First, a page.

Woman raped by stepfather at 12 years old shares story, reacts to state’s abortion trigger law
OWENSBORO, Ky. (WBKO) - WARNING: Some of these details might be difficult for those who have experienced similar trauma.
Hadley Duvall was an innocent 12-year-old when she learned she was pregnant.
Her stepfather, Jeremy Whitledge, would later plead guilty to raping her and is now serving prison time.
“I was in seventh-grade, I didn’t know what to do,” she said. “I asked him why he was doing what he was doing, and he manipulated me and told me that this is normal and that this is love and that’s what love is. So, that’s what I believed.”
Now, 20 years old, Duvall is telling her story of the years of sexual abuse, which started when she was five and continued for years.
“I missed my period one month and I was like, ‘oh my gosh I don’t even know what to do.’ So I told him,” she said. “I told my stepdad and he was like, ‘well I’m going to have to come check you out of school one day. Just pretend like you’re sick and I’ll check you out and we’ll go get a test.’ So that’s what we did. They were positive and I had no idea what to do.”
She eventually miscarried.
“That was painful, I was alone, and I couldn’t tell anybody,” she said. “I couldn’t go get any medical attention.”
Now, years later, Duvall says, “I’m to the point now to where I will speak out because I’ve been sitting on it for so long and I’m starting to grow up and if I don’t do it, I don’t know who will.”
When the Roe v. Wade decision came down, Duvall’s thoughts went to the little girls who are going through similar traumatic events as she did.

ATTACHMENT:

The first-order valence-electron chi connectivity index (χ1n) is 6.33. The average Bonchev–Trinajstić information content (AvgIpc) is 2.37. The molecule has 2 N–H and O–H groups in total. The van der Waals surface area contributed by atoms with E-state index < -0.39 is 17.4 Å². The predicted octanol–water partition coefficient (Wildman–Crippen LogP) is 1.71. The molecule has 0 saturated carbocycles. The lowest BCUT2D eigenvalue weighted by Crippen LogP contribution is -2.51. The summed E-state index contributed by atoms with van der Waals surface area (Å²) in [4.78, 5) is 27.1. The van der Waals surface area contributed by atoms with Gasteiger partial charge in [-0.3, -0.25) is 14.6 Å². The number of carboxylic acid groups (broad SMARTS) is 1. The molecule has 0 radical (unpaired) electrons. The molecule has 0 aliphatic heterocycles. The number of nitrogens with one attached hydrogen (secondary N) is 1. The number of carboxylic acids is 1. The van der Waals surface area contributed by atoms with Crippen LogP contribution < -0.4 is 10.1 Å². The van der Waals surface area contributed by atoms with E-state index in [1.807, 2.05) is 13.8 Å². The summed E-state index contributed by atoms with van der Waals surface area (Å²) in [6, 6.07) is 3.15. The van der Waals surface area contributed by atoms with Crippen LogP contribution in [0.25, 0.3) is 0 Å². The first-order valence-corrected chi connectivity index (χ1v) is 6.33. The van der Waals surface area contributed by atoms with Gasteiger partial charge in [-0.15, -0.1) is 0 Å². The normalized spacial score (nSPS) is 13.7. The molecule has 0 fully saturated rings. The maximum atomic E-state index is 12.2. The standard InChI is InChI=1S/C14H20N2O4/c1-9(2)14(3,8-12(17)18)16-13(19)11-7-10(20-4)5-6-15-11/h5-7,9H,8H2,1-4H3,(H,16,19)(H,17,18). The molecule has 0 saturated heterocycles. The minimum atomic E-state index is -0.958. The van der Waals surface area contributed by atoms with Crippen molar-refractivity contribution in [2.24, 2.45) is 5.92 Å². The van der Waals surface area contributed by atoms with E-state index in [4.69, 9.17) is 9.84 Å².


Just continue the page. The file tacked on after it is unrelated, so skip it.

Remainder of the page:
Here in Kentucky, an abortion can only be performed to save the life of the mother. As of now, there is no exception for rape or incest.
“It doesn’t matter the extent of the reason to why somebody needs to make their own decision about anything in life. I don’t understand how someone could look at a little girl and tell them, ‘oh you were raped, well, I’m sorry you’re just going to have to carry the baby.’ Or you know, ‘watch what you wear,’ like it doesn’t work like that,” Duvall said.
She says the decision to get an abortion isn’t black or white. She points to the many factors that could play in a woman’s decision.
“Who gives you the power to do that? Who decides what is black and what is white? Who decides what the gray area is? You have to think about all these girls who have pregnancies that go wrong, or who are not mentally or physically ready to carry a child or to take care of a child,” she said. “You don’t know their relationship situation. They could have come from abuse, like you just don’t know.”
As the country grapples with the Supreme Court ruling and lawmakers deciding whether abortion will be legal in their states, Duvall says, “I am going to use my power to help all of the people that I used to be, and whenever they’re ready they need to use their voice and they need to never look back after doing it.”
This isn’t everyone’s story, but this is Hadley’s story.
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